America will always remember the 1960s as a decade of unprecedented advancement, societal change, and tragedy. A man walked on the moon, and a wildly popular president was assassinated. Weed and LSD sparked the imagination of a counterculture revolution. And the waves made by these events still ripple through the culture of America today.
Art and Architecture
Fueled by the space race, art and architecture in the 1960s aggressively pursued a clean, streamlined vision of the future. What the 1950s began, the art of the 1960s tried to make real. Buildings continued to grow in ambition and scale, transforming the skylines of American cities and blurring the lines between architecture and art with projects like St. Louis’s Gateway Arch. Pop art, best remembered from the works of artists like Andy Warhol, swept galleries. New styles, including op art, environmental art, and assemblage art, grew from cultural evaluation of the sudden changes, costs, and benefits of modern lifestyles.
- Warhol and Mass Consumerism
- The Environmental Art Movement
- Pop Art
- St. Louis Arch
- Op Art
- Assemblage Art
- Skyscrapers of the Mad Men Era
Fads and Fashion
Fashion, like art, took great inspiration from the space race while simultaneously celebrating an unprecedented growth in youth culture. As bright polyester suits and pleather miniskirts challenged conservative fashion and values, go-go boots gained favor and were then traded for “granny” dresses and long peasant skirts. Fads emerged that would become common emblems of the era, such as lava lamps and tie-dye, but so did products that would endure in popularity for decades to come, like Barbie dolls, troll dolls, skateboards, and GI Joe. In other parts of society, marijuana came into regular use, popularized by counterculture events and personalities.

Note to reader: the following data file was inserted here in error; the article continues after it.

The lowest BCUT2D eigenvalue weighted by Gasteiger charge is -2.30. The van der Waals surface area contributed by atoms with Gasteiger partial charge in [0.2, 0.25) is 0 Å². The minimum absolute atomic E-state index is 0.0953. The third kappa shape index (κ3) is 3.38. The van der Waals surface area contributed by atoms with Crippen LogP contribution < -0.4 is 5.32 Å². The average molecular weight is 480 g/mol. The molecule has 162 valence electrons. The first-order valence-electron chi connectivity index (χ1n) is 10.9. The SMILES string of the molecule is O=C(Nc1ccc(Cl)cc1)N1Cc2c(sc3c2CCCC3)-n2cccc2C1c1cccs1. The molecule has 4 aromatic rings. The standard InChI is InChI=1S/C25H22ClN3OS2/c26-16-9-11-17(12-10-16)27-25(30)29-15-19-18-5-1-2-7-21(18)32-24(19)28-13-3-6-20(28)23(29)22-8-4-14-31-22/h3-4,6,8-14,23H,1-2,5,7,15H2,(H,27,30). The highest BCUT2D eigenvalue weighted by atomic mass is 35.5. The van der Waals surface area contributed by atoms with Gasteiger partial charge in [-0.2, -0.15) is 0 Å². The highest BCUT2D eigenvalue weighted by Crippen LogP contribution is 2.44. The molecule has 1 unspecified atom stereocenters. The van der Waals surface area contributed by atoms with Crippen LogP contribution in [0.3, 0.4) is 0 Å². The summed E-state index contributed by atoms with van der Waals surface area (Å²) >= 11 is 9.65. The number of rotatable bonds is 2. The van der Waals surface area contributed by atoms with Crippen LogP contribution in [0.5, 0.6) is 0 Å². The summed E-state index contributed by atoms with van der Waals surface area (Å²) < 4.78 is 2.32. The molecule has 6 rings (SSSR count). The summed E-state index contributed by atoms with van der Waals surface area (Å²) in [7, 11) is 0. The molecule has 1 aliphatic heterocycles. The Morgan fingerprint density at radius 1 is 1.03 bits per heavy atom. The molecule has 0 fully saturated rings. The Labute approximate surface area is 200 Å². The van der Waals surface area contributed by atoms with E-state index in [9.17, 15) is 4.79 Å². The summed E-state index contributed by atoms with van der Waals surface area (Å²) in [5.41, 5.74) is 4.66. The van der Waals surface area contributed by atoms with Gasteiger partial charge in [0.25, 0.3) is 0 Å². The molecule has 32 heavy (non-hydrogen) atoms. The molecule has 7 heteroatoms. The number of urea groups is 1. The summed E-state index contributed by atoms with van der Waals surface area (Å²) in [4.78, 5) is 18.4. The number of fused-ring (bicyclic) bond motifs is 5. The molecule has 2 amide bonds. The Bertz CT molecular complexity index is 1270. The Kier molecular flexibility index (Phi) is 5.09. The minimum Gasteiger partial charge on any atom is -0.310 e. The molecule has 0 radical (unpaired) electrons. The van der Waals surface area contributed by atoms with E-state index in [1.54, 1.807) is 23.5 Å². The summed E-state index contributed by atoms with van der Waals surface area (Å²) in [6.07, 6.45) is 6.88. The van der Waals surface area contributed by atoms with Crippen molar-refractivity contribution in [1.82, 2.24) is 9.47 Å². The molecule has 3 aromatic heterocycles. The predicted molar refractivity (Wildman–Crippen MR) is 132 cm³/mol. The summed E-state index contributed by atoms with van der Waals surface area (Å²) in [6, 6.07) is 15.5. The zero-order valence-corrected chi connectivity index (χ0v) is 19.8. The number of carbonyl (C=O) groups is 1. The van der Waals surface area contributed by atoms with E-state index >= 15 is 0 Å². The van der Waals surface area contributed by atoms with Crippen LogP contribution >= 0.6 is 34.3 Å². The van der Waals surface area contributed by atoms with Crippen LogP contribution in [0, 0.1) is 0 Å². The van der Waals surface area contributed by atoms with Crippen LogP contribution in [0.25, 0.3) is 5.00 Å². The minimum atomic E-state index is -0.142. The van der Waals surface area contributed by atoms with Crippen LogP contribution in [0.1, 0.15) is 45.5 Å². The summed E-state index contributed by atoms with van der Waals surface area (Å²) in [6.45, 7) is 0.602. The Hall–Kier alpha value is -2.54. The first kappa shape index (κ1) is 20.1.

- Fashion of the 1960s
- André Courrèges, Inventor of Go-Go Boots
- 1960s Men’s Fashion
- The History of Barbie
- Hair-Raising Facts About Troll Dolls
- The Gnarly History of Skateboarding
Historic Events and Technology